There is an unmistakable feeling of busyness out there in the workplace at the moment. Workers, leaders and teams feeling like they have never been so busy, but even with all of this activity, sometimes struggling to have an impact.
My friend Matt Church put me onto a book a couple of years ago called The 15 Commitments of Conscious Leadership by Jim Dethmer, Diana Chapman and Kaley Warner Klemp. One of the concepts that I loved in the book was the idea of leaders either working above or below the line. This is now a concept that is widely talked about in leadership circles and is sometimes called ‘line theory’.
I think line theory has an application when it comes to our productivity. I reckon that when we are doing our day-to-day work, we are either working above the line on the things that have the most impact, or being caught below the line, working on things that make us busy, but less impactful. Our ability to stay above the line as much as possible has a direct link to the outcomes we achieve in our role. But it is not easy to stay above the line, as there are many things, many people and many forces that work against our best-laid plans, dragging us down below the line into busyness.
A part of your role, especially if you are a leader, is to monitor where you are spending your time, energy and focus, and when you catch yourself working below the line, to do something about it. Here are five strategies that you could apply to deal with work that is dragging you below the line:
Shift it – Give it away
Sometimes we allow work to land on our plate that should be done, but not by us. We need to be ruthless in delegating the tasks, or the part of the task that could or should be done by others. Delegation is a powerful but sometimes underused tool for many leaders.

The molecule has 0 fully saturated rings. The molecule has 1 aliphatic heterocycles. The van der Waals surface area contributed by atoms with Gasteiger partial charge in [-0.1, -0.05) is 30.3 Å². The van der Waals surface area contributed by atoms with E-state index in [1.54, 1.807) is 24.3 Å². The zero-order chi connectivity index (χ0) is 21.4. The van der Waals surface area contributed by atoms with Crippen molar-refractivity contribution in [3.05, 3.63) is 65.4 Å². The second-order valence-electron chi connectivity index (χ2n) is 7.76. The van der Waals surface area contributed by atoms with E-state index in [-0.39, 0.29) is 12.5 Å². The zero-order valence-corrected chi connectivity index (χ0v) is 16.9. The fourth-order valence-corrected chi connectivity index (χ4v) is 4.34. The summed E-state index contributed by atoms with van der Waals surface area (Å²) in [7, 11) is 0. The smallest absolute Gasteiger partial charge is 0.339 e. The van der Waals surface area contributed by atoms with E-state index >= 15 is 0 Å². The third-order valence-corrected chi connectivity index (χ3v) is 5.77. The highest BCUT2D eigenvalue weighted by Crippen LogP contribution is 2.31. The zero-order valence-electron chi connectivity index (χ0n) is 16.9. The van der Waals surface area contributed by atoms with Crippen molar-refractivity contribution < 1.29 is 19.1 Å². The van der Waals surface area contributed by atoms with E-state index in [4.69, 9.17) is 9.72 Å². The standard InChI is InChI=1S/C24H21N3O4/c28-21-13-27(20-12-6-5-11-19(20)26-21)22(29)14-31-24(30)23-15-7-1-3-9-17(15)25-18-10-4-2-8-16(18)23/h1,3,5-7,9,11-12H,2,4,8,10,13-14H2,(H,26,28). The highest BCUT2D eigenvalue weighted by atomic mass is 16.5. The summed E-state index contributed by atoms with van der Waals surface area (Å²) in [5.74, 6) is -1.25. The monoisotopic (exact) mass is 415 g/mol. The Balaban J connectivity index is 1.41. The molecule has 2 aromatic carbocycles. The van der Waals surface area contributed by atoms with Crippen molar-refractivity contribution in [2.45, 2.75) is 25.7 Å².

Shrink it – Make it smaller
Some work needs your input but feels big and hard and time consuming. But sometimes we are the ones that make it bigger, and harder, and more time consuming than it needs to be. Rather than procrastinating about something that feels like it requires a couple of dedicated hours of your time that you do not have, could the task be made smaller, and completed in 30-minutes? Would 30-minutes of your effort be enough to deliver a ‘good enough’ outcome? Possibly. I know that I would usually prefer something that was good enough delivered before the deadline, than something perfect a week late!
Simplify it – Make it easier
Is some of the work we get caught up in just too complex? Do we have overly complex processes in our team, that again lead us to procrastinate and feel overloaded too much of the time? What could be simplified in our roles? What are the things that we often get stuck on? Doing a review of this for yourself, and for your team can be a great way to get everyone back above the line.
Suspend it – Pause it temporarily
We all have certain times of increased workload and pressure. We have major deadlines, or times of the quarter or year that demand more of our time, energy and focus. These are the times where we need to take some of the pressure off by suspending non-critical activities until our deadline has passed, or the pressure is off. I often use the first day of the month as a place to reschedule tasks that I cannot think about this month, but want to ensure do not get entirely forgotten. This is a suspend strategy.
Stop it – End it permanently
Finally, are there things that you are doing that drag you down below the line, that you should stop altogether? It is definitely worth having a long, hard look at what you are spending your time on, and asking yourself what you could stop doing. This may require some negotiation with your line manager, but there may be reports, meetings or activities that just don’t add the value that they used to, but still consume resources. Every year we should be culling old, unnecessary activities like a snake shedding its skin!
I find this idea of above and below the line a simple framework to help to keep me focused on what has most impact in my role. I try to step outside of myself at regular intervals to look at what I am spending my time, energy and focus on with an objective eye, and I regularly try to shift, shrink, simplify, suspend or stop anything that is below the line. How about you?